“Most of the schools that started up didn’t make it. We’re the only one. That was because we could grow,” said Blankenship, who began her New City career in 1976. “I like to say that we took the best of the open education movement and made it better. A core principle is emphasis on diversity. We’re all better if we learn from people who are both similar to and different from ourselves.”

“A Family-Run Operation”

Fred Hale’s son Eli, now in his 40s, attended New City School shortly after it moved to the building on Waterman. While he praised the education his son received, Hale said the more important aspect was that New City was “truly a neighborhood school.

“It was not uncommon for the parents to get involved,” said Hale. “(My wife) Lucy did the tree lot fundraiser. I coached my son’s soccer team. All of the coaches were parents. It was really a family-run operation.”


The legacy of parent involvement rings true still today. New City mom Julie Lazaroff said that she’s met some of her best friends among fellow parents.

“That’s really the secret sauce. Everyone knows each other and talks to each other. The sixth graders talk to the third graders with kindness. That comes from the administration and spreads through how the community interacts,” said Lazaroff. “It develops the whole child so when they go out into the world, they are kind people.”

Lazaroff, along with friend and fellow New City mom Maggie Pearson, is spearheading an agriculture-themed curriculum through the campus garden, built and tended to primarily by parent and community volunteers. New City School has plans in place to build a 16-person teaching kitchen by February 2020, where kids can learn about nutrition and cooking by preparing meals themselves.

“We’re taking seeds all the way to the table,” said Lazaroff. “We’ve already tried to implement some of that curriculum into our grade levels. For example, the first grade planted radishes and harvested them. I took the food home and prepared it. The missing step was being able to take them into the kitchen and create food. Now that we’ll have the kitchen come February, we can do that in-house. That’s an exciting component.”

The significance of the garden’s location will also become a teaching point, according to Pearson. New City School’s proximity to the infamous “Delmar Divide” gives context to a discussion about food deserts, hunger and the luxury of fresh produce.

“There’s a lot of food insecurity north of Delmar. It’s important for students to know there are people going hungry blocks from where they go to school,” said Pearson. “Food that isn’t canned or processed is really a privilege of the wealthy. We don’t think that should be the way things work. Also, we want to educate about climate change, food sources and food lines as they are changing pretty rapidly. This is important information for kids to digest.”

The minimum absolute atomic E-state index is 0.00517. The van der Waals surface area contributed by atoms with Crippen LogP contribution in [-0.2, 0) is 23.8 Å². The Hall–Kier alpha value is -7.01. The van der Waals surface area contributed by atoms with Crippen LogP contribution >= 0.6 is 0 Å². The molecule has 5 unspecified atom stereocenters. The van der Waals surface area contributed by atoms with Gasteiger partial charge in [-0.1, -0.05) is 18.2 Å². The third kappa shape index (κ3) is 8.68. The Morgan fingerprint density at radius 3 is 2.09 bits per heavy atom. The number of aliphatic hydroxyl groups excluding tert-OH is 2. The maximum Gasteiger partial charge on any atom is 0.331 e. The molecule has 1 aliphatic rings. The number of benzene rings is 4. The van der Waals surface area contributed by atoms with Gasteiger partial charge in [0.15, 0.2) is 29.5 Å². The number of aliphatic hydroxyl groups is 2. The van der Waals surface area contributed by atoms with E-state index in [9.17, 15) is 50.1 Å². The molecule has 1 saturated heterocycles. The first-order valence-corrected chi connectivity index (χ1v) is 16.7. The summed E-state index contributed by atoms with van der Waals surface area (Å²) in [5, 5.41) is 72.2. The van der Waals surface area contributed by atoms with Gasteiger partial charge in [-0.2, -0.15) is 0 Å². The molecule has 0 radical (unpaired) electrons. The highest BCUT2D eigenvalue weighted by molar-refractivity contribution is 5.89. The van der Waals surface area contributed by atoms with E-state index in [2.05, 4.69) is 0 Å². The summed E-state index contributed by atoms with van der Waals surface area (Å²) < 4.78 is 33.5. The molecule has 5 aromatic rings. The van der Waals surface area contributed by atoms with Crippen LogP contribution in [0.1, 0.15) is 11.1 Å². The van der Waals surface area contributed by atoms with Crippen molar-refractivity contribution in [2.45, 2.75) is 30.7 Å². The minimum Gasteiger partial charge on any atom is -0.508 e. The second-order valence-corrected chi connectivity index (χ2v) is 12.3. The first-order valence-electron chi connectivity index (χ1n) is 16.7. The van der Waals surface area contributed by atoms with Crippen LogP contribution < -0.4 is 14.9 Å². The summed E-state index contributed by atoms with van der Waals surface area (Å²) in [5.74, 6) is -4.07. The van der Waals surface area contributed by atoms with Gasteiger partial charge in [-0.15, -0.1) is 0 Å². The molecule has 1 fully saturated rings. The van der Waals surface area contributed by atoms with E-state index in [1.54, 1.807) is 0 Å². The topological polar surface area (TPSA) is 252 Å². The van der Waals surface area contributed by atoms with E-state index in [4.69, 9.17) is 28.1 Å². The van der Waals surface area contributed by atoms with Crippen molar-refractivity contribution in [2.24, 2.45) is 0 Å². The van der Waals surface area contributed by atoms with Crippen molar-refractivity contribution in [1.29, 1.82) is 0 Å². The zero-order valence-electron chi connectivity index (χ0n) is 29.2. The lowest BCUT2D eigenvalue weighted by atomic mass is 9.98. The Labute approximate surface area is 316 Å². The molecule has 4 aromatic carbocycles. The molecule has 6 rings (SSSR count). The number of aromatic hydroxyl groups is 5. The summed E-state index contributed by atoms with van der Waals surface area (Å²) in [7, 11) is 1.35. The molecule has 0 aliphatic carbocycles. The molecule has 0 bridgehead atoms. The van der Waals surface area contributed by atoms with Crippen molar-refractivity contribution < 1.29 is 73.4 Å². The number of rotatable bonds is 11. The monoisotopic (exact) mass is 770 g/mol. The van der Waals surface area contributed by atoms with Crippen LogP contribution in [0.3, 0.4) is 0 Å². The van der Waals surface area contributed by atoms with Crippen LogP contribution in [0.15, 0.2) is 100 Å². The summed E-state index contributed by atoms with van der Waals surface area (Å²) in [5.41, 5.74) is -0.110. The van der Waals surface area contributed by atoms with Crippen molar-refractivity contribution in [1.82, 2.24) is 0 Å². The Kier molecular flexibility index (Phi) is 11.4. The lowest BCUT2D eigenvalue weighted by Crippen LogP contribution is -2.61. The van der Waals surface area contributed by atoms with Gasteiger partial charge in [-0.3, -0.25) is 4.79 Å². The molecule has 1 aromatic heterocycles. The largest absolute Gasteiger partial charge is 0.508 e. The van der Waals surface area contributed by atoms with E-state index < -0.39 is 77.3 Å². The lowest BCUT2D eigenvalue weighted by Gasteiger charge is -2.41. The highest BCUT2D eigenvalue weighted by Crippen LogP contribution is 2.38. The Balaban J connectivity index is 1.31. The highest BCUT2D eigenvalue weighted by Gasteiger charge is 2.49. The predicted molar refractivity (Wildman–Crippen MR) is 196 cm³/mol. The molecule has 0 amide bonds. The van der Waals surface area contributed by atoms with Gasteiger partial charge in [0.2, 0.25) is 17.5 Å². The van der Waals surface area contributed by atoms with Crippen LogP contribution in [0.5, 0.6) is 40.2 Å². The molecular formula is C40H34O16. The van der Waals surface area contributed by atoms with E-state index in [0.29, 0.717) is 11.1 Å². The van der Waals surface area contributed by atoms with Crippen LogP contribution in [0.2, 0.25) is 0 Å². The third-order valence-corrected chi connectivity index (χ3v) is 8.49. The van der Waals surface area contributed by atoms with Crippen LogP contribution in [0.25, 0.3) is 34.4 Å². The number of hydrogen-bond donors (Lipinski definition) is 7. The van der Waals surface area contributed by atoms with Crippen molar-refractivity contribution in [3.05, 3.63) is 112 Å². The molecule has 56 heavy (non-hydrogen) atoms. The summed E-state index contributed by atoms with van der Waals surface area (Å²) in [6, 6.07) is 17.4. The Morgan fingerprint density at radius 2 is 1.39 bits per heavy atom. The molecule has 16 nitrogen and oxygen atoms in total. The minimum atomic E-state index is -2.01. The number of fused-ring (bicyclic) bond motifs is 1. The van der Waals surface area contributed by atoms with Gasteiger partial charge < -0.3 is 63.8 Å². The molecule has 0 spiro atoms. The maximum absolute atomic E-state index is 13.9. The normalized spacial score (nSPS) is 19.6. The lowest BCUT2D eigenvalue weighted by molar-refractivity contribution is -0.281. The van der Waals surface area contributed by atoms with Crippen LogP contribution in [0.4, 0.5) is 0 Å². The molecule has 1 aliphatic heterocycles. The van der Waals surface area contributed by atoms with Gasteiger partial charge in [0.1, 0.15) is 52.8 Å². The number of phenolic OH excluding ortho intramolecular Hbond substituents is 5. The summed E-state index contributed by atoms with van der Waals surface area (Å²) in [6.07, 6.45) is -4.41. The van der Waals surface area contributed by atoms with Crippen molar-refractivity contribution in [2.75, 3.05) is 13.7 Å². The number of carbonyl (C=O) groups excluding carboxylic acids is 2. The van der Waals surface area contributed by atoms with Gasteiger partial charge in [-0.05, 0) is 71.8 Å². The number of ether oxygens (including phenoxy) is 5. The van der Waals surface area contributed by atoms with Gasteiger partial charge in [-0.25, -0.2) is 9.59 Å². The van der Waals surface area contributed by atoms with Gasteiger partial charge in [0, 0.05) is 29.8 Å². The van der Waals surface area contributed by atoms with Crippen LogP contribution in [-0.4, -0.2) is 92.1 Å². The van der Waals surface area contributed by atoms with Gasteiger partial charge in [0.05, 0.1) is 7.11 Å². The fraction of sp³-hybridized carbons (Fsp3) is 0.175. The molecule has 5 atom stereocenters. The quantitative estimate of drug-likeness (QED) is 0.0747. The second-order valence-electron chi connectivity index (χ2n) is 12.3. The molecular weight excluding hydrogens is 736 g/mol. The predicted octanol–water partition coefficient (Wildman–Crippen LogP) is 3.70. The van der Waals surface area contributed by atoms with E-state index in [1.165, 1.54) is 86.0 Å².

Combined with other local efforts, the New City garden has donated thousands of pounds of fresh produce to area food pantries through its one and a half years of operation. That number will only increase as more students become involved.

Looking To The Future

So what’s in store for New City’s next 50 years? The school is currently in the middle of its most successful campaign yet, raising funding for the Innovation Lab, kitchen and variable tuition program. New curriculums are also in the works, with enhancements to the mathematics and literacy programs in the horizon.

But through these changes, said Blankenship, the school will continue to promote its core mission of the “four pillars” — academic excellence, diversity, personal intelligences and joyful learning.


Head of School Alexis Wright reads to first grade students (from left) Micah Fleck, Charlotte Salony and Ayla Thonen.

“The thing that kept me here so long is that even though it grew and changed with the times, New City School stayed true to the founder’s principles; kids of different backgrounds and races would have the chance to learn together in an atmosphere that was experiential, joyful and hands-on,” she said. “I think a lot of time, schools get so wrapped up in the academic piece that they forget about the most important job: to help raise good kids.”